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How the ocean is under threat from plastics pollution.

It is not uncommon to see images or videos online of turtles trapped in plastic six-pack rings or with plastic straws stuck up their nose; however, whilst this is terribly damaging, it is not the only threat to marine life caused by plastic pollution. Other ways plastic can affect marine life are ingestion, biomagnification, bioaccumulation, habitat destruction and chemical pollution.

Entanglement and Injury

Any type of plastic in the ocean can lead to animal entanglement but plastics that are manufactured in loops are often the most dangerous. Plastic loops can easily become hooked around the limbs, body, neck and even in the mouth of marine animals. Prolonged entanglement can lead to severe pain in the long term for animals as it can cause ulceration and deep laceration of underlying soft tissues. For any air breathing animal, death can come a lot quicker when entangled as the plastic can inhibit their access to the surface leading to asphyxiation or drowning. Fishing gear is a leading component of ocean plastic, making up approximately 20% of all marine plastic and is the largest identified cause of death due to human activity for minke and humpback whales in Scottish waters.


Microplastics are tiny pieces of plastic less than 5 millimetres in size, and they are a growing environmental problem in the ocean. Microplastics are formed when plastics break down into small particles under the influence of many factors such as wind, currents and UV radiation. Due to their size, microplastics are very easily mistaken for food by animals such as fish, turtles, and birds. When ingested, microplastics can have a damaging effect on animals as it can reduce food intake, delay growth and cause oxidative damage


Even life at the bottom of the food chain such as fish larvae and plankton ingest microplastics.

Bioaccumulation is the increasing concentration of persistent, toxic substances in organisms at each level, from the bottom of the food chain to the top. These are substances that are fat soluble, not water soluble, and are stored in the fat reserves of each organism.

Microplastics accumulate in animal fat and tissue as they move up the food chain and this leads to an increase in toxic chemicals absorbed by microplastics within marine animals.

Not only are these toxic chemicals damaging to the health of animals, but they can then be transferred to humans via the consumption of animal products.

Chemical Pollution

Tel Aviv University found that microplastics can absorb and concentrate toxic organic substances and increase their toxicity by a factor of 10 when in marine environments. During the manufacture of certain plastics, chemicals such as BPA and Phthalates can be added to the product. In general, microplastics act as a transport system for toxic chemicals through the food chain. They can attract and concentrate toxins. Once this plastic is in circulation these chemical additives can be released into aquatic systems. They are often harmful, sometimes deadly to marine life.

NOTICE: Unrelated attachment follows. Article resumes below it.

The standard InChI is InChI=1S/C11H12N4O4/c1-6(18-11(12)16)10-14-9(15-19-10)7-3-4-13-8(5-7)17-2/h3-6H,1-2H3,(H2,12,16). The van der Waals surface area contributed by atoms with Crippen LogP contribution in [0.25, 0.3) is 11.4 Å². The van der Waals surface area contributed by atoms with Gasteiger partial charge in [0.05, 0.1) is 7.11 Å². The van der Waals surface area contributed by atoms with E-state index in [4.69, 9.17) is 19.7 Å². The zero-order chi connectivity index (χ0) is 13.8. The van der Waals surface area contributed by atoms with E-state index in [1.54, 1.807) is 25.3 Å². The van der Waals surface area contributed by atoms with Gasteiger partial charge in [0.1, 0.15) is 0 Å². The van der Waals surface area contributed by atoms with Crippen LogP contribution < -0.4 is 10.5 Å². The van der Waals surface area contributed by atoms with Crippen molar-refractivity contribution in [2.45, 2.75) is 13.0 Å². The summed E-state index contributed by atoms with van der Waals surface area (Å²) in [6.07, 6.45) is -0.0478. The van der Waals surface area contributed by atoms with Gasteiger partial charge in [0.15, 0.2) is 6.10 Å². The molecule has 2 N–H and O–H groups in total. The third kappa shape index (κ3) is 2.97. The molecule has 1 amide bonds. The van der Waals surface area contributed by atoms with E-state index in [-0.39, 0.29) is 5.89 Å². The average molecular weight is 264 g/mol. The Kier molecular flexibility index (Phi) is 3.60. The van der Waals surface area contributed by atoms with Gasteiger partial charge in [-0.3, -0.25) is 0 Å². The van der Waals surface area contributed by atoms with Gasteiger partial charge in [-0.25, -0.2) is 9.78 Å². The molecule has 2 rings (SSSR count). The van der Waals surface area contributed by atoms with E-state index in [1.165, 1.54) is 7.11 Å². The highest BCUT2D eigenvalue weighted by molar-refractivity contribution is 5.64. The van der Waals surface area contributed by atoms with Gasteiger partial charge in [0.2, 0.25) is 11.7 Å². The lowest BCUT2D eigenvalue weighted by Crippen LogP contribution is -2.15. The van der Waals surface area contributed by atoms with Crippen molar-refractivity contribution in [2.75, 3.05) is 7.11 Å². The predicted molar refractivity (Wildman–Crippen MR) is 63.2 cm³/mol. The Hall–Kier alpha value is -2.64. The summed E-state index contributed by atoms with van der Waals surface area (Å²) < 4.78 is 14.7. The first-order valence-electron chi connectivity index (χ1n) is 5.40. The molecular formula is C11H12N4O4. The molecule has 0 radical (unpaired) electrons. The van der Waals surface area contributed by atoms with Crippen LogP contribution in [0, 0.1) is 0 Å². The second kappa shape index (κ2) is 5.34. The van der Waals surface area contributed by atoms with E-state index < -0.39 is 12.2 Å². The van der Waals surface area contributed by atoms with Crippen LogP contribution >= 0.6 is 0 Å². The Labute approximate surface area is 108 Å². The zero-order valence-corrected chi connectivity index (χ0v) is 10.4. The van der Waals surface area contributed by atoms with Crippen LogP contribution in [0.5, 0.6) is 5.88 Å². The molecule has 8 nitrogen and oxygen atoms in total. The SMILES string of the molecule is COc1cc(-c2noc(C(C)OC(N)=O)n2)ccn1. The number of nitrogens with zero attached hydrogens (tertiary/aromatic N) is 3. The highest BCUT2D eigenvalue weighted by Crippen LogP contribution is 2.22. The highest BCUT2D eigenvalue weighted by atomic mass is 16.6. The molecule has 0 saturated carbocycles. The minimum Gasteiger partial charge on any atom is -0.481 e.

Is it really such a problem?

When disposed of incorrectly, plastic can become a huge problem for the ocean and marine life. Over 14 million tonnes of plastic end up in the ocean every year according to IUCN – the equivalent of around 63,000 commercial aircraft. This colossal amount of plastic can affect marine life in the ways described above.

It is estimated that ocean plastics kill roughly 100,000 marine mammals every year.

What is the Solution?

Plastic litter generally originates from land and ends up in the ocean via wind, rain, boat littering, river littering as well as people’s behaviour on the beach

Pollution from microplastics it is not new. Their size makes them incredibly difficult to clean up, and we have reached the point where no amount of money or technology can do more than skim the surface of the problem (literally in some cases).

While we, as consumers, can reduce our single use plastic consumption, this will only go so far.

This is why, despite the efforts of industry and consumer brands to dilute the outcome, the Global Plastic Treaty that is currently being negotiated must succeed in cutting the problem off at source and limit the production of plastics. We must lobby decision makers to Turn off the Tap on single use plastic.


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white and blue ocean waves - Photo by Matt Paul Catalano (ST ref: 1313)

turtle caught in a drift net - Image by Sébastien Stradal for MDC Seamarc Maldives (ST ref: 1190)

school of fish in plastic - Photo by Naja Bertolt Jensen (ST ref: 1181)

Impact of marine plastic in the microbial loop - Image by Frontiers in Marine Science (ST ref: 1203)

Discarded plastic bottles - Image by mbeo (ST ref: 1299)`


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